I don't know when this was fixed exactly, but as of 3.12 you can plug any second monitor and both displays will instantly work fullscreen with native aspect ratio. Not even a flicker, and the screen configuration app works great for adjusting the relative possition of all your screens.

It still has a fair way to go. I've had problems with some screen recording apps that would cause a restart of the window manager (which happens fast, not very ofter and nothing really breaks, but happens and the screen recording fails).

I'm also not digging the notification area at the bottom, it feels like some forgotten limbo where things that could-be-indicators-but-are-not are thrown, like some quirky workaround that at some point had been elevated to the "feature" status.
And they are thrown in there just along with actual notifications, to make things even more confusing.

All in all I can't really say that I like it all that much because it still annoys me at times, but I find it really useable and potentially likeable, which is saying a lot considering that back on the 3.0 release I thought that the Gnome devs had just gone nuts.

I even considered going to KDE, which I used a lot before the 4.0 release, but after all these years using GTK apps the Qt widgets feel very very alien.


*I forgot to mention one thing that, while apparently insignificant, has broken my workflow more that any of the other changes from Gnome2: the desktops are now arranged vertically.

Ok, that might sound stupid, but bear with me ;D In Gnome2 I had the super+z and super+x to move between horizontal desktops, and ctrl+super+z and ctrl+super+x to do so while also carrying the focused window to the new desktop. That made "sense" because a)I could do that with one single hand instead of the default "ctrl+alt+cursors", and b)the x and z keys are also horizontal on the keyboard.

So, ok, I already said that it might sound stupid (and maybe it is) but super+a is already assigned to the app view in the overview (and I use that, not often but sometimes), so I have no comfortable unassigned combinations to replicate my previous set up making "spatial" sense in relation to the desktops' placement.

Edited 2014-05-24 00:58 UTC

Reply Score: 13

Gnome is regaining popularity
by kateline on Sat 24th May 2014 04:57 UTC
kateline
Member since:
2011-05-19

I think Gnome will become popular again due to its surface similarity to Android. Handhelds will outnumber desktops & laptops and people will expect a similar interface across devices. Windows 8? Maybe not. But Gnome 3 and Unity, absolutely.

Reply Score: 2

my experience
by safiuddinkhan on Sat 24th May 2014 05:41 UTC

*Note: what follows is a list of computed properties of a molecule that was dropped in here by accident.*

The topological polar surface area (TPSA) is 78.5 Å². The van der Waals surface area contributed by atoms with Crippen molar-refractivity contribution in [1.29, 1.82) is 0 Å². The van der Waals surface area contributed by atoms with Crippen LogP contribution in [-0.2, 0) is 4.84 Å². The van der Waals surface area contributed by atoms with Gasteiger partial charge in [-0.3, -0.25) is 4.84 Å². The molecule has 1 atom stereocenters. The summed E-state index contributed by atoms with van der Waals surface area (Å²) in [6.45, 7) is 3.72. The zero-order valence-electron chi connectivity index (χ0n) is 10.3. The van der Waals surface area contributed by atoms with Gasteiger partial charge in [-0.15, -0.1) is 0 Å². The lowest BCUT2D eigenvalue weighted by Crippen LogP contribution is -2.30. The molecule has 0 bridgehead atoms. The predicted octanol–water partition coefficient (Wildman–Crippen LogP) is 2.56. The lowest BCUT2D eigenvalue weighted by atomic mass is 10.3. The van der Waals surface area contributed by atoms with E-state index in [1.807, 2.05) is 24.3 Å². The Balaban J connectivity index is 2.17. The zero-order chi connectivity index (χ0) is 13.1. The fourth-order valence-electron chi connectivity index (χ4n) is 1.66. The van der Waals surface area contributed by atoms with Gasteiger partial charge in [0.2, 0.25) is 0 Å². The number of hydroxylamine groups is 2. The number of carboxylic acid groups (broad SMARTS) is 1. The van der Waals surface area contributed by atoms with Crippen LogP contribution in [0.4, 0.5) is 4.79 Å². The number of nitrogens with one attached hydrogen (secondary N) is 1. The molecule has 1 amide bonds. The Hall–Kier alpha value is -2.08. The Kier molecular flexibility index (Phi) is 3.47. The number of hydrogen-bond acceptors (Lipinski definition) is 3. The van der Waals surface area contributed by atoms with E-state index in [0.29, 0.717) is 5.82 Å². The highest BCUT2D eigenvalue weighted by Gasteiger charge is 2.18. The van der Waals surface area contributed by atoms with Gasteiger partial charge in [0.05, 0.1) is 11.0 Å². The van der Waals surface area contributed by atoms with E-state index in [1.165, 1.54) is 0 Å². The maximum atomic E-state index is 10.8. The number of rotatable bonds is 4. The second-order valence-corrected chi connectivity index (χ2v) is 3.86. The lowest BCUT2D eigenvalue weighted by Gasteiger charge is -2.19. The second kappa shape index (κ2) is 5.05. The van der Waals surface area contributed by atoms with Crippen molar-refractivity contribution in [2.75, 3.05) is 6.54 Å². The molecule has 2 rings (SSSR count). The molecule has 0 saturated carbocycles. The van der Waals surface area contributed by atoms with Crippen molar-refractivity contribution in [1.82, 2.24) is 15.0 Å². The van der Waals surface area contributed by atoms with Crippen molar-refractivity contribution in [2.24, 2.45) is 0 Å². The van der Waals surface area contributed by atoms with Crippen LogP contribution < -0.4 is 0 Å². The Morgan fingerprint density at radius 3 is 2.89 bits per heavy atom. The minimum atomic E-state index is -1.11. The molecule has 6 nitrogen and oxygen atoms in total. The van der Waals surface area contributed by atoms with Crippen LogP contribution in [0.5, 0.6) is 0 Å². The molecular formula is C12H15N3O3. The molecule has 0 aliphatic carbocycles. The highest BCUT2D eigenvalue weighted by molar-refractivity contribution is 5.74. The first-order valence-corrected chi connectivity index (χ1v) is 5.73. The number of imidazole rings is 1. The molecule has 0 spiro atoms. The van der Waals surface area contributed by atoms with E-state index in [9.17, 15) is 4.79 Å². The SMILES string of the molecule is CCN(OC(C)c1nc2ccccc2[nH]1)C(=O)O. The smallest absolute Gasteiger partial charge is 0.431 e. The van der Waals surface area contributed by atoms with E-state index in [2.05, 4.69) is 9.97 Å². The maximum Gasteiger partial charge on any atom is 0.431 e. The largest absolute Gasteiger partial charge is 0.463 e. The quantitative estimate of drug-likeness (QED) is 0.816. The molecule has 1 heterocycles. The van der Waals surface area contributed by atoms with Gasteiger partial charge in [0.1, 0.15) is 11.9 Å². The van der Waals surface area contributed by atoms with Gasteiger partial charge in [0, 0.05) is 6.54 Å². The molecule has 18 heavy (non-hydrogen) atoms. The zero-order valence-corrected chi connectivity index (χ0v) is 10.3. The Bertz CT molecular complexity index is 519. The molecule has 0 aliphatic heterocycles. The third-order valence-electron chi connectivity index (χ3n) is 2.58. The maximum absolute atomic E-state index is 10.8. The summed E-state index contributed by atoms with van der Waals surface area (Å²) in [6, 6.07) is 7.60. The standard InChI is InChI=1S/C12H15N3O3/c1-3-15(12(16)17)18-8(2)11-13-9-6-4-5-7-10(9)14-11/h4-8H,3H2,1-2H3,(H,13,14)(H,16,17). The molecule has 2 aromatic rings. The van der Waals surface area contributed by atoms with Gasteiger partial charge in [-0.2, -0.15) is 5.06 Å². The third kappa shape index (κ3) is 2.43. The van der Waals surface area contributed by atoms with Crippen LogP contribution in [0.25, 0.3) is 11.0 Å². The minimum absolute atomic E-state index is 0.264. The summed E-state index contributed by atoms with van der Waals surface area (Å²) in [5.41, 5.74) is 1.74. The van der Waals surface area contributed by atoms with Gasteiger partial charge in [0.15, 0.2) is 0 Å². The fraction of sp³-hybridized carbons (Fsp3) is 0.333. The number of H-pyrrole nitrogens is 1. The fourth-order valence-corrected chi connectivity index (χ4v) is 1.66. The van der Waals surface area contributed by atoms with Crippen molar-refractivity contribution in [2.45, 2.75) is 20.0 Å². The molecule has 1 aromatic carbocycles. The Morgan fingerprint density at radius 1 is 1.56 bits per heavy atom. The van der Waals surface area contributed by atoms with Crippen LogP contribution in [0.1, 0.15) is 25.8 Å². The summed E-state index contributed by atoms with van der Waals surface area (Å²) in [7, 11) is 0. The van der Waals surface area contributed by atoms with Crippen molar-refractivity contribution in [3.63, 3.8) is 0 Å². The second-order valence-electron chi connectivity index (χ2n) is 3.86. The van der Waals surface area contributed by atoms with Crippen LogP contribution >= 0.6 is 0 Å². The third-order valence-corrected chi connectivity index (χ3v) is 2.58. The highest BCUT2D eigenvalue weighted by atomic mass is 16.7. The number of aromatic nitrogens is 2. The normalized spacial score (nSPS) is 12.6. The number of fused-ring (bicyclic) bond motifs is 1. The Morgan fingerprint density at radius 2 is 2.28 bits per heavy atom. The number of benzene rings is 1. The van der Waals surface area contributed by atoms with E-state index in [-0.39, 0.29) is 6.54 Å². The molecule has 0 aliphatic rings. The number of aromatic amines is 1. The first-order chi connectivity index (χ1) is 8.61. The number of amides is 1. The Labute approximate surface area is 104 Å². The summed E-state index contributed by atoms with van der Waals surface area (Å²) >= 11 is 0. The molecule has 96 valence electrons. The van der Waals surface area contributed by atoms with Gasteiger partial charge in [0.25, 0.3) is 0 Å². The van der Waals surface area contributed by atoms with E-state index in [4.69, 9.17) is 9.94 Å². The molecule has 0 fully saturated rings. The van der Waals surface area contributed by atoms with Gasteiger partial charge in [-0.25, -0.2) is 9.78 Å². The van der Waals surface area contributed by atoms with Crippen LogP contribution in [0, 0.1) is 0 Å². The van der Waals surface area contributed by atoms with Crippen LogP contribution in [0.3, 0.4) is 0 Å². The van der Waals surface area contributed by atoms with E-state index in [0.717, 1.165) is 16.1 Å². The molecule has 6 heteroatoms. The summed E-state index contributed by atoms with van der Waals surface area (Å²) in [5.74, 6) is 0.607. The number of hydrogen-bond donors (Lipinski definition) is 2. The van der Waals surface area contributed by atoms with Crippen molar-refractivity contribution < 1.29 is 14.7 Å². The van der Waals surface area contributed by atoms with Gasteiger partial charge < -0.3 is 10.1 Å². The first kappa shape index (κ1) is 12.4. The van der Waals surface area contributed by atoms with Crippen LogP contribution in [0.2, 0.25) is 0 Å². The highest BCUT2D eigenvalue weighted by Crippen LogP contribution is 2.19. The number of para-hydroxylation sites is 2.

safiuddinkhan
Member since:
2012-11-20

few months back i gave gnome shell another chance and overall my experience was that it was not bad .... the desktop is quiet customizable and has more features then other gnome shells like ubuntu unity and cinnamon ..... only annoyance for me was maximize button and minimize buttons and one click solution to switch applications as i don't like to click activities and then switch applications .... both were solved one through tweak tools and other from installing plank dock and since then i am using it as my main desktop

Edited 2014-05-24 05:54 UTC

Reply Score: 2

Comment by ddc_
by ddc_ on Sat 24th May 2014 07:00 UTC
ddc_
Member since:
2006-12-05

Some observations:

1. All of this is valid for GNOME 3.2. Frankly, the changes to GNOME Shell since 3.2 are mostly neither user-visible nor substantial enough to be worth mention. ("Classic" mode is probably an exception, though I never used it, so I don't know whether it is different enough from preceding "Fallback" mode).

2. The only feature I was missing in default GNOME3 setup was minimizing. In fact I abandoned transmission-gtk and rhythmbox simply because of this "feature". Note, that with new style applications (Maps, Totem, Web, etc) adding "minimize" button really screws the experience.

3. I am a bit concerned with new style applications actually, because they make experience inconsistent – they make third-party applications (like GIMP) feel alien, while IMO the only value in DE is consistency.

4. The fact that GNOME Shell is built on top of Mozilla's JS engine is driving me nuts. Given that GNOME uses webkit elsewhere (including Web, default browser), full GNOME installation depends on 2 separate JS engines, which is ridiculous.

5. Actually, I don't understand the rationale for using JS for desktop applications. The rationale for its use in web browsers was already questionable, and reopening this can of worms once again feels foolish.

6. Otherwise GNOME3 is fine for me. I actually think it is improvement over GNOME2, unlike Mate and that Mint thing I always forget the name of.

Reply Score: 5